Disappearing Act


FRAMED FAME: Burri among his works at the 1983 Venice Biennale

In Italy, they called it Arte Povera, elsewhere "junk art": turning refuse — burlap sacks, globs of tar — into popular works. For artists like Alberto Burri, who began producing Arte Povera in the '50s, such trash would eventually become treasure. Museums and galleries such as the Solomon R. Guggenheim in New York City and the Pompidou Center in Paris vied for his works for decades. In 1989, a collector shelled out $2.8 million for one of his prized Sacco (Sack) paintings called Umbria Vera . At the time of his death in 1995, Burri's most famous pieces, including the...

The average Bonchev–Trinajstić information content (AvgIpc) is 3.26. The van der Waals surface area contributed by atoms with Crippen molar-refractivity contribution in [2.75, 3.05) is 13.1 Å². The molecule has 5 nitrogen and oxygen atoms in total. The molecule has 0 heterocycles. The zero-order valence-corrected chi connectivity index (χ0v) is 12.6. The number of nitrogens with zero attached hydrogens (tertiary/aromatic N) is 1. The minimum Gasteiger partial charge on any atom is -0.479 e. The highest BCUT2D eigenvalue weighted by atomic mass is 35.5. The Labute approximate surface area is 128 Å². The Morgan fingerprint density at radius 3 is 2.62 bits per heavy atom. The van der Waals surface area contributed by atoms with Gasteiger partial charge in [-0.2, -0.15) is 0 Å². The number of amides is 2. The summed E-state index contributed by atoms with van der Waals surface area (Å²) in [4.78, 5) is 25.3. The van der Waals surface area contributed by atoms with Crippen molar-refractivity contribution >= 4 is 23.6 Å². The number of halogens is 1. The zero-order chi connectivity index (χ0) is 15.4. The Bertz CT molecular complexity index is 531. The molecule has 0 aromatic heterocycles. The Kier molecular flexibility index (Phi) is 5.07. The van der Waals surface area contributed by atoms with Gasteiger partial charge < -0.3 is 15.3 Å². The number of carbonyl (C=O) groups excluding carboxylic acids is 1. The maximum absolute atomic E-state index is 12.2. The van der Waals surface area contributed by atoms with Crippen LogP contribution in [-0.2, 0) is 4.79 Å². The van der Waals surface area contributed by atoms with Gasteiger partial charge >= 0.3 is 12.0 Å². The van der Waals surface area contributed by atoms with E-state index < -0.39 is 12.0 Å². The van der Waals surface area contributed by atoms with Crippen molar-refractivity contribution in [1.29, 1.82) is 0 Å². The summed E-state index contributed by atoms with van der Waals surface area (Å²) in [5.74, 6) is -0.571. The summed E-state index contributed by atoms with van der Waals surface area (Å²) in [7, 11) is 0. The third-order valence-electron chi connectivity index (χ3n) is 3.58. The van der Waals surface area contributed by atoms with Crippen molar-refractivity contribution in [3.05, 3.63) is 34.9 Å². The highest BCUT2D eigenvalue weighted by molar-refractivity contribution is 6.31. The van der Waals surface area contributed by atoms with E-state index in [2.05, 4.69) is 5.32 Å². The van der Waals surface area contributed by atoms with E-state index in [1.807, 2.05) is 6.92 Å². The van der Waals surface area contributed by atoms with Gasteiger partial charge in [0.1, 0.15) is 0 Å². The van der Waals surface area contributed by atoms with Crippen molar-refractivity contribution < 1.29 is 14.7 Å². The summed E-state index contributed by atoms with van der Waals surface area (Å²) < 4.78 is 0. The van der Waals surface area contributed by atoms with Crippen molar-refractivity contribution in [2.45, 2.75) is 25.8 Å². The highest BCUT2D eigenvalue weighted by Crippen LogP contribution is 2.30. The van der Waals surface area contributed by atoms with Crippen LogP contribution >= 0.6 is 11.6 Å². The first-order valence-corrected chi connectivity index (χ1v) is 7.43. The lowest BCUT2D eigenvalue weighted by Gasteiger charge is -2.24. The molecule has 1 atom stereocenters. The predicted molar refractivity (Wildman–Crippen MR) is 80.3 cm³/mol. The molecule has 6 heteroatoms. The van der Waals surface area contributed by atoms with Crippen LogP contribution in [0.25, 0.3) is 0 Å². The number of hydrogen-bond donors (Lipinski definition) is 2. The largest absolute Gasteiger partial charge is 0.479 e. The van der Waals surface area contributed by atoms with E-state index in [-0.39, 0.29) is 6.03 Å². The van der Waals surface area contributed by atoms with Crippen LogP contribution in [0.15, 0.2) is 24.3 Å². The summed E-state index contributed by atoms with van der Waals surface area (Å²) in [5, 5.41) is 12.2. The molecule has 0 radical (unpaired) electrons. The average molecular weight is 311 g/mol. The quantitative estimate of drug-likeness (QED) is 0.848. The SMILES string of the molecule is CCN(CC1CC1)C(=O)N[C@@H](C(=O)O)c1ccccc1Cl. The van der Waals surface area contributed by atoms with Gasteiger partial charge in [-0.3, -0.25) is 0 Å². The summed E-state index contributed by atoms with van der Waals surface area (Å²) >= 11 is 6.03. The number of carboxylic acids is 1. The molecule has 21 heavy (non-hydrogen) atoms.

Want the full story?

Subscribe Now


Learn more about the benefits of being a TIME subscriber

If you are already a subscriber sign up — registration is free!